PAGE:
Glasgow is a hub for environmental activism as it hosts all sorts of environmental events and it is home to many groups that work on climate action and conservation in both Scotland and abroad. In 2018, I got the opportunity to join a team of young researchers and we embarked on a three-month long environmental research expedition to Trinidad & Tobago. It was an invaluable experience that allowed me to participate in projects including learning about environmental hazard awareness, the impacts of urbanisation on bat species, and sea turtle conservation. As part of the trip, some of us were able to visit one of the world’s most important leatherback turtle nesting sites that had previously been visited by Sir David Attenborough and featured on the BBC’s Blue Planet II series. We helped collect the hatchlings that were emerging from their nests during the day and chatted to the conservationists working on the beach. Much of the conservation work there is organised and carried out by local people who work tirelessly to protect their local environments however they can. This is no easy task as many of the issues they attempt to combat, like climate change and plastic pollution, are transboundary, meaning that citizens from all round the globe need to work together to overcome them to conserve this species and many others. Their passion left a lasting impact on me and I often look back on this experience as a way to motivate me to work on climate action.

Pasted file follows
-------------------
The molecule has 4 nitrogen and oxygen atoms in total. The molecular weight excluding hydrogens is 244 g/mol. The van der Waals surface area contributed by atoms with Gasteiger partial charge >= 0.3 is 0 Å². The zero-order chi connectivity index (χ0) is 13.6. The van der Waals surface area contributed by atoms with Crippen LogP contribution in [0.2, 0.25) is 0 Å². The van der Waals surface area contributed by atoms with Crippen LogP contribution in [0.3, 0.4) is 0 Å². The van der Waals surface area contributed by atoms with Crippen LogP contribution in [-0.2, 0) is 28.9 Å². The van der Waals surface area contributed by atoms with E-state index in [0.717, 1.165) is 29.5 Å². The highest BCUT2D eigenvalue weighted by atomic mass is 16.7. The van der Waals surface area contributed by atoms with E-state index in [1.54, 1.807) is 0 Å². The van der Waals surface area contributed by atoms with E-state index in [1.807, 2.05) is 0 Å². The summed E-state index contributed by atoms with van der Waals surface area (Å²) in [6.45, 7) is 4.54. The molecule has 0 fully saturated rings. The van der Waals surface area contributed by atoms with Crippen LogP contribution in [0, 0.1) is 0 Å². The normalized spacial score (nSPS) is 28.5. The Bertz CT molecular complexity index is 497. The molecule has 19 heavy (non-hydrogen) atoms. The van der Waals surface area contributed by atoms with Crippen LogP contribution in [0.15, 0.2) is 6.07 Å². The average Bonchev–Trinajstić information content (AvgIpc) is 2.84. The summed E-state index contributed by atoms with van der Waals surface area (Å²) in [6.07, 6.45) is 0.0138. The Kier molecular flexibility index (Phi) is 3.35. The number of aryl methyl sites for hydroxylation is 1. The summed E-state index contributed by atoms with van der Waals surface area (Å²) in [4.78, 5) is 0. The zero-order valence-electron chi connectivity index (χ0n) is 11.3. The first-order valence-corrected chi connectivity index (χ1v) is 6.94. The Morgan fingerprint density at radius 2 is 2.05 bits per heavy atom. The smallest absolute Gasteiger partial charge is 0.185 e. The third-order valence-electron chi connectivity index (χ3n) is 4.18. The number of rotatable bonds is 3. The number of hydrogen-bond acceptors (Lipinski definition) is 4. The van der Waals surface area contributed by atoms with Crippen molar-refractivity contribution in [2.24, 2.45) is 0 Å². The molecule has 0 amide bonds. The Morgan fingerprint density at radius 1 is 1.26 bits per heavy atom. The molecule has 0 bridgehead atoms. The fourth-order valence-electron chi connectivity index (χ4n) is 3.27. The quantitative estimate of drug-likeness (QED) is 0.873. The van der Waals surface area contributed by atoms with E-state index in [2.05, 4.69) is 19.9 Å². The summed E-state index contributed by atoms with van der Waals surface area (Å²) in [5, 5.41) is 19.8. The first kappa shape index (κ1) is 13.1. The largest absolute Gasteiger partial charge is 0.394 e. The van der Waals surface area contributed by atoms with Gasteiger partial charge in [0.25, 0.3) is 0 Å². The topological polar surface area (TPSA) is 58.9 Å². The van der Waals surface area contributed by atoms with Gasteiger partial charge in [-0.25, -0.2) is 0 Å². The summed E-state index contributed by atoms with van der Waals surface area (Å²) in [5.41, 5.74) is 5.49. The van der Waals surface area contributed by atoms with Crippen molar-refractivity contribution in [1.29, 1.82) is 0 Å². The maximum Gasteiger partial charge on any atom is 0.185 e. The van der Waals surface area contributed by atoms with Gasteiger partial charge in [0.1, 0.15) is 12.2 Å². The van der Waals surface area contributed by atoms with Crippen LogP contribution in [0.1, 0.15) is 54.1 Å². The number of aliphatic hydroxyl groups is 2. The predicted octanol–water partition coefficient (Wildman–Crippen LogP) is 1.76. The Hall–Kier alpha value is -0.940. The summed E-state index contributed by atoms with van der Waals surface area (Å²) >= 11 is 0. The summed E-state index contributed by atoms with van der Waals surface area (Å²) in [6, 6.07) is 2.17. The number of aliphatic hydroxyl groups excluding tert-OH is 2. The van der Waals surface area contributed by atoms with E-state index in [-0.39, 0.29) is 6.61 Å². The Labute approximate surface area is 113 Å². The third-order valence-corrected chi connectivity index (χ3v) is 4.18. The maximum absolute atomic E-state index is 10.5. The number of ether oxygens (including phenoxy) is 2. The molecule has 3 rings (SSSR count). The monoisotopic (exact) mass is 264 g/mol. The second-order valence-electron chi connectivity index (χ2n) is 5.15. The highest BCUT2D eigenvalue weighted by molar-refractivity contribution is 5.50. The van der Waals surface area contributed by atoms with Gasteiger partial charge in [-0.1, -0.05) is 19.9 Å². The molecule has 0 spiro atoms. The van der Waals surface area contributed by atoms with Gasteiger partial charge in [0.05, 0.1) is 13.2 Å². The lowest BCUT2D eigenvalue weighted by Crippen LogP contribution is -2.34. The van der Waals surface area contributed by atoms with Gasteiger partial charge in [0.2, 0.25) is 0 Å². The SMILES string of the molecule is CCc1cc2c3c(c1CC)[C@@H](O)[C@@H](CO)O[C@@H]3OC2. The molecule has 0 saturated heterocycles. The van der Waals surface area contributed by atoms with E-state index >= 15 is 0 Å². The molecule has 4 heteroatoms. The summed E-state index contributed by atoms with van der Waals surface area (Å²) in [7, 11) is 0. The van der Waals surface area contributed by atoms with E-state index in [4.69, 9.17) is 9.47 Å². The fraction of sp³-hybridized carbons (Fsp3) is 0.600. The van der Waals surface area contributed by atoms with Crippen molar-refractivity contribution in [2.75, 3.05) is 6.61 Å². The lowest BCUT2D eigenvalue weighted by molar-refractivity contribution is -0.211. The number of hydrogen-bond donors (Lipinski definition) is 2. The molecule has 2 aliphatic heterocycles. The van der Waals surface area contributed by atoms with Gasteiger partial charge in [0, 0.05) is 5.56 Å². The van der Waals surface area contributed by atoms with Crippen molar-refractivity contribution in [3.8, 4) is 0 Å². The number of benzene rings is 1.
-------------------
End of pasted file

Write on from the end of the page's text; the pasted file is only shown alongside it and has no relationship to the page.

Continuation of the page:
Since then, I have started to use social media to create content that communicates environmental issues in a more accessible way. I originally started doing this to share some photographs and stories from my time in Trinidad, but I now use it to share experiences from anywhere in the world – home and beyond. In doing so, I have tapped into a whole network of environmentalists sharing their experiences and I am learning so much from this. Being a part of this online community is also an important motivator for me as it constantly reminds me of the value of the natural environment and the different ways in which we can all do things to help protect it for many generations to come. Although bad news tends to dominate the mainstream, particularly about environmental issues, social media platforms provide spaces where positive stories can be shared, allowing us to celebrate all successes – big and small – and reminding us that there is always hope. This is still a relatively new avenue for me, but I always feel encouraged to continue building my platform as I hope to help an already flourishing community of environmentalists to engage others on local and global environmental issues. The natural environment continues to inspire me just as much as it did when I was little, and I am very excited to pursue a career within the environmental sector in Scotland.